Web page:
"Dad has always had the ultimate respect for the USGA as the guardian of the game," said Little III. "Even though this is not a trophy that the USGA created or gave out, it's something that he thought symbolized the same principles of the USGA of integrity and sportsmanship. For that reason, dad and mom always wanted it to eventually end up at the USGA."

Little III's sister Linda, who lives in Florida, plans to attend the June 3 grand opening of the Arnold Palmer Center for Golf History.

When Bob Jones won the inaugural Sullivan Award in 1930, it was just a medallion. (USGA Photo Archives)

"The Sullivan Award has only been won by two golfers . and now we have both of those awards," said Vernon. "In one case it's a medallion and in the other it's a really neat trophy. The achievement itself is remarkable. The fact that we have both of the awards in the [USGA] Museum is pretty significant.

"We get so caught up in the Heisman Trophy and other awards in higher-profile sports and you lose track of the Sullivan Award and the kind of people who have won it over the years. He was awarded it not just for something he did, but for the way he conducted himself."

When great American amateur players are discussed, the names of Jones and Tiger Woods often come up. Jones is remembered for winning the "Grand Slam" in 1930 and capturing nine overall USGA titles, while Woods won six consecutive USGA amateur titles - three U.S. Juniors (1991-93) and three U.S. Amateurs (1994-96), a feat never before accomplished.

W. Lawson Little Jr. belongs in that discussion as well. The fact that he flourished after Jones might have something to do with it. But from 1934-35, he won 32 consecutive matches - 31 coming in the U.S. and British Amateur and one in singles at the 1934 Walker Cup Match. No player to this date has ever won both the U.S. Amateur and British Amateur in consecutive years.

Jones' lone British Amateur win came in 1930 when he took the "Slam." Little's 14-and-13 triumph over Jack Wallace in the '34 British Amateur final at Prestwick remains the largest margin of victory in a championship match in the event's 123-year history. Later that summer, Little pasted David Goldman, 8 and 7, in the U.S. Amateur final at The Country Club in Brookline, Mass.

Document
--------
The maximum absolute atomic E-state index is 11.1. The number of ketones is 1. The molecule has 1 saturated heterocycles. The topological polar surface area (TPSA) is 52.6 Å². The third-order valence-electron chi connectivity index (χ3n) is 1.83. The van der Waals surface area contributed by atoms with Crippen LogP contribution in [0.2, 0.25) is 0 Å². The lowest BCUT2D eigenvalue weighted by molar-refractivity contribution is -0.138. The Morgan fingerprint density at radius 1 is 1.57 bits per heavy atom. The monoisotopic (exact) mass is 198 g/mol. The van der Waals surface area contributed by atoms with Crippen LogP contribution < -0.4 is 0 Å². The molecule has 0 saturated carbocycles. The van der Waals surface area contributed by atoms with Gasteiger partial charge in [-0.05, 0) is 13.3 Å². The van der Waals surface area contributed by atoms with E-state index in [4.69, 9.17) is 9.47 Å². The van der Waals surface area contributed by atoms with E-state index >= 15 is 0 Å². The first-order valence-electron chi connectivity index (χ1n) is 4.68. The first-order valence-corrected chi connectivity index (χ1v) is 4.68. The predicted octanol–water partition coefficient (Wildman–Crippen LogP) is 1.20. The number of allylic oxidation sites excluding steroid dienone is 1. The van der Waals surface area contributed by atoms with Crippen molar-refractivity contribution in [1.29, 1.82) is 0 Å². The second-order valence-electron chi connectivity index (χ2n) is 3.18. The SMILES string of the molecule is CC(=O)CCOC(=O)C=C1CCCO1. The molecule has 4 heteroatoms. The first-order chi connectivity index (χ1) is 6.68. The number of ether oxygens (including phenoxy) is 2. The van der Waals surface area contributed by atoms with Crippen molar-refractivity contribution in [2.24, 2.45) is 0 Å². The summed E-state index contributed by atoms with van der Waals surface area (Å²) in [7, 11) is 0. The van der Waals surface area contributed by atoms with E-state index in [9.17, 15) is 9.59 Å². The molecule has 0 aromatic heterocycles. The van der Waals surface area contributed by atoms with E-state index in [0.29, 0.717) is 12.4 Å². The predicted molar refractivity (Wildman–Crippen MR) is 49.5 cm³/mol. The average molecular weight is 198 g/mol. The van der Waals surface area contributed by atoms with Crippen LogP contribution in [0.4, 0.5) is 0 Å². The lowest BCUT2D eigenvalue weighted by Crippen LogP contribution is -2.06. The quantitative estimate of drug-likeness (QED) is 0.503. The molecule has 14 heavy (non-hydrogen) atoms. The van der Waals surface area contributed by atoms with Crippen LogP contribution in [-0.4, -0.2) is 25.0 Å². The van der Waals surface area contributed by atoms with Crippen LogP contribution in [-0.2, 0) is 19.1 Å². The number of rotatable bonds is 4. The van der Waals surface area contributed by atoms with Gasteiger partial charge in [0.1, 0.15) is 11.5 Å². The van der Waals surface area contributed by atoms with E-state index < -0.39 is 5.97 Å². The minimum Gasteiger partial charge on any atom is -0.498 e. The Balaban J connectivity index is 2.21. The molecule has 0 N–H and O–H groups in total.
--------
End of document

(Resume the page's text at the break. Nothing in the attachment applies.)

The following year, Little defended his British Amateur title at Royal Lytham and St. Annes with a 1-up triumph over Bill Tweddell, and then beat Walter Emery, 4 and 2, at The Country Club in Cleveland, Ohio, for the U.S. Amateur title.

In his 31 consecutive match-play victories at those two championships, only three went the full distance and just one was extended beyond 18 holes.

"He has everything," Jones once remarked about Little's play. "He looks to be in a class by himself."

In a Grantland Rice piece in 1935, the famous sportswriter sat down with Jones and Walter Hagen, two of the greatest champions of that era. Upon seeing Little, Hagen said, "There in my opinion goes one of the all-time great champions of golf. I'll give you the real slant on Little. He can concentrate on every shot all day long."

Said Jones: "That's the big point. I used to think I was a hard worker through a tournament and you were too Hagen. But Lawson is the hardest worker I ever saw."

Little chose not to defend his titles in 1936. Instead he turned pro and promptly won the '36 Canadian Open by shooting a tournament-record 271. But because the PGA of America had a rule at the time that said a player had to work five years in a shop before joining the PGA Tour, Little could not officially compete in tour events until 1940. So he accepted $10,000 from Spalding to tour the country with Jones, Horton Smith and Jimmy Thompson. They gave clinics to people who otherwise could not afford to play the game. In those days, that was an exorbitant amount of money considering his first-place check for winning the '40 U.S. Open was just $1,000 and the total purse was $6,000.